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Steve Kaplan, TAG Business Manager

Kim Fay / June 21, 2022

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TAG’s tentative agreement with the AMPTP on May 24th marked the completion of what I believe have been the longest 839 Master Agreement negotiations in the Local’s history. This was only possible because of the hard work and dedication to the negotiations process that the Negotiations Committee showed. The official Negotiations Committee first met in January of 2021, but the work of its members started much earlier. Each one put in hours and hours of volunteer work in order to make the agreement, and therefore the working lives of all 839 members, better. It was incredible to work with this team of dedicated member leaders, and I feel we achieved the most progress we could have made because of them. 

In these negotiations, the Negotiations Committee included members from TAG’s craft and community committees who brought proposals that attempted to make changes that would benefit those groups, as well as members who may not necessarily have written a proposal, but instead wanted to gain experience with the negotiations process and generally support contractual gains. Including a majority of members who came from the committees meant the proposals benefitted from engaged groups who took the time to put in the work of surveying their groups and proposing meaningful changes to the agreement. The Negotiations Committee members remained respectful to each other, open to discussion and debate, and committed to the democratic process of making decisions on how to move forward. This led to lengthy meaningful discussions about how we should respond to various employer positions and responses throughout the negotiations.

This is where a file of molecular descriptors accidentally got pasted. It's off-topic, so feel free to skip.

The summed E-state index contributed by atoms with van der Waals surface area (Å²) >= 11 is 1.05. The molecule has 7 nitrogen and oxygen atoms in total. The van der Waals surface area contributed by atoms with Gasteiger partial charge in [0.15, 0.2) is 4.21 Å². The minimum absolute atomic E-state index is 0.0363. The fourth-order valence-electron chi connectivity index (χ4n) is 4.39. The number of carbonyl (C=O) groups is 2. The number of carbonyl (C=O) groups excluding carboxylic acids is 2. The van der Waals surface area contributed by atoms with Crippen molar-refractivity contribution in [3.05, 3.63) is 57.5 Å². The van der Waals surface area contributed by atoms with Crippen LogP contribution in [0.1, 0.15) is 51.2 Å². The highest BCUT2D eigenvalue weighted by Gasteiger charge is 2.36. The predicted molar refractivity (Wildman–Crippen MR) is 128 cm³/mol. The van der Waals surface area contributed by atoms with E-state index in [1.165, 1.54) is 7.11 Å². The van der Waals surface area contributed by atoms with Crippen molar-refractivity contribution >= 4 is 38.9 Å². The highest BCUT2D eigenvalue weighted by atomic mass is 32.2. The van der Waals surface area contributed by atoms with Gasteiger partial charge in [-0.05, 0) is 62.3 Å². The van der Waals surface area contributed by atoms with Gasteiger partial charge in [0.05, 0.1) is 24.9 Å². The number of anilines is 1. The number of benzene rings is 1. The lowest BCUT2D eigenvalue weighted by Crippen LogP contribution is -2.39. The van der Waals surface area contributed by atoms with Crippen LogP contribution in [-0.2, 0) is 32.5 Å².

The Negotiations Committee members also benefited from being able to connect back to their various craft and community committees with questions about an employer response. This helped include more members than were on the official committee in the decisions on how we responded. This level of member participation was aided by the fact that our negotiations were spread out over the various other negotiations the AMPTP had scheduled alongside ours, and that we were negotiating through Zoom meetings and not in-person at the AMPTP offices in Sherman Oaks. 

In these negotiations, we showed the AMPTP an increased level of member engagement they may not have seen before. Our craft and community committee-led social media campaign slogans were echoed by the employers during the discussions, and the New Deal For Animation rally absolutely made an impact.

While I feel we made as much progress as we could during these negotiations, I realize that we did not achieve all of the goals and objectives that the committee began the discussions with. In order to do better in 2024, member engagement has to increase. 

TAG-TAG was formed to help spread the word to all active members to support the IATSE Basic Agreement locals should they have to strike to achieve their priority proposals, and succeeded in reaching a third of our membership in a short period of time. TAG-TAG must continue the work of engaging the membership on our priority issues so that members can be informed and aware of how we need their support. TAG-TAG can only do that work if a team of members is willing to put in the time and effort to participate. Please help us keep member engagement high and join TAG-TAG by emailing

I am pleased to share that the Negotiations Committee and the Guild’s Executive Board have overwhelmingly voted to support the ratification of this agreement. Please support the work of the committee by committing to casting your ballot in the ratification vote in support of ratification. Then, email or reach out to the craft or community committee closest to your job role, passions, and beliefs, and give your time and effort to preparing us for the 2024 negotiations. Growing our strength as a community gives us more power at the negotiations table. 

In Solidarity,
Steve K.

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